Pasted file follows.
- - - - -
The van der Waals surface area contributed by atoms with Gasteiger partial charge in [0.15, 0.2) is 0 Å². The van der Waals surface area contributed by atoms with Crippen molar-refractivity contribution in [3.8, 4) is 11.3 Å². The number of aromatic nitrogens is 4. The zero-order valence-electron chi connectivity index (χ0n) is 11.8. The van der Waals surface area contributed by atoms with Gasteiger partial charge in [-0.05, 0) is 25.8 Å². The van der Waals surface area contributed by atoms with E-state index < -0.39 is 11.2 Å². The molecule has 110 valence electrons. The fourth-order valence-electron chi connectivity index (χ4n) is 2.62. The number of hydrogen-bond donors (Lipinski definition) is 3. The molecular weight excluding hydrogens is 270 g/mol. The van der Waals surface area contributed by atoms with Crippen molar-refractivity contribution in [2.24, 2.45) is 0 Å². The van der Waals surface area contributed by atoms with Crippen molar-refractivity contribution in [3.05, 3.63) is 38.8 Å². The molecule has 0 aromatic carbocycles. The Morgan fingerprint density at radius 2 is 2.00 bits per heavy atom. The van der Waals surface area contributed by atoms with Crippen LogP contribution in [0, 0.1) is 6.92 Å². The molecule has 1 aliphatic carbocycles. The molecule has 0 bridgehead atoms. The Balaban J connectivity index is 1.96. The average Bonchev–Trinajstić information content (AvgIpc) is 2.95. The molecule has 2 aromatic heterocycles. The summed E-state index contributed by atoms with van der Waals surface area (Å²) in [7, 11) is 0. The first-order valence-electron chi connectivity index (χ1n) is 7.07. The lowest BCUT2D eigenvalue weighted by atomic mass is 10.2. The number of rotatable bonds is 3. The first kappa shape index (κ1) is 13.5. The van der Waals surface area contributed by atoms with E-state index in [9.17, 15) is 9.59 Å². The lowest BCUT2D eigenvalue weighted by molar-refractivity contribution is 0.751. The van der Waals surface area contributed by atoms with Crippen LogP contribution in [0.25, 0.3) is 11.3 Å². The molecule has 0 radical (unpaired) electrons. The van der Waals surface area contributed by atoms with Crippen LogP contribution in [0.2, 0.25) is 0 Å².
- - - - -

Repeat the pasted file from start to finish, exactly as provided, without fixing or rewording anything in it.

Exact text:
The van der Waals surface area contributed by atoms with Gasteiger partial charge in [0.15, 0.2) is 0 Å². The van der Waals surface area contributed by atoms with Crippen molar-refractivity contribution in [3.8, 4) is 11.3 Å². The number of aromatic nitrogens is 4. The zero-order valence-electron chi connectivity index (χ0n) is 11.8. The van der Waals surface area contributed by atoms with Gasteiger partial charge in [-0.05, 0) is 25.8 Å². The van der Waals surface area contributed by atoms with E-state index < -0.39 is 11.2 Å². The molecule has 110 valence electrons. The fourth-order valence-electron chi connectivity index (χ4n) is 2.62. The number of hydrogen-bond donors (Lipinski definition) is 3. The molecular weight excluding hydrogens is 270 g/mol. The van der Waals surface area contributed by atoms with Crippen molar-refractivity contribution in [2.24, 2.45) is 0 Å². The van der Waals surface area contributed by atoms with Crippen molar-refractivity contribution in [3.05, 3.63) is 38.8 Å². The molecule has 0 aromatic carbocycles. The Morgan fingerprint density at radius 2 is 2.00 bits per heavy atom. The van der Waals surface area contributed by atoms with Crippen LogP contribution in [0, 0.1) is 6.92 Å². The molecule has 1 aliphatic carbocycles. The molecule has 0 bridgehead atoms. The Balaban J connectivity index is 1.96. The average Bonchev–Trinajstić information content (AvgIpc) is 2.95. The molecule has 2 aromatic heterocycles. The summed E-state index contributed by atoms with van der Waals surface area (Å²) in [7, 11) is 0. The first-order valence-electron chi connectivity index (χ1n) is 7.07. The lowest BCUT2D eigenvalue weighted by atomic mass is 10.2. The number of rotatable bonds is 3. The first kappa shape index (κ1) is 13.5. The van der Waals surface area contributed by atoms with E-state index in [9.17, 15) is 9.59 Å². The lowest BCUT2D eigenvalue weighted by molar-refractivity contribution is 0.751. The van der Waals surface area contributed by atoms with Crippen LogP contribution in [0.25, 0.3) is 11.3 Å². The molecule has 0 radical (unpaired) electrons. The van der Waals surface area contributed by atoms with Crippen LogP contribution in [0.2, 0.25) is 0 Å².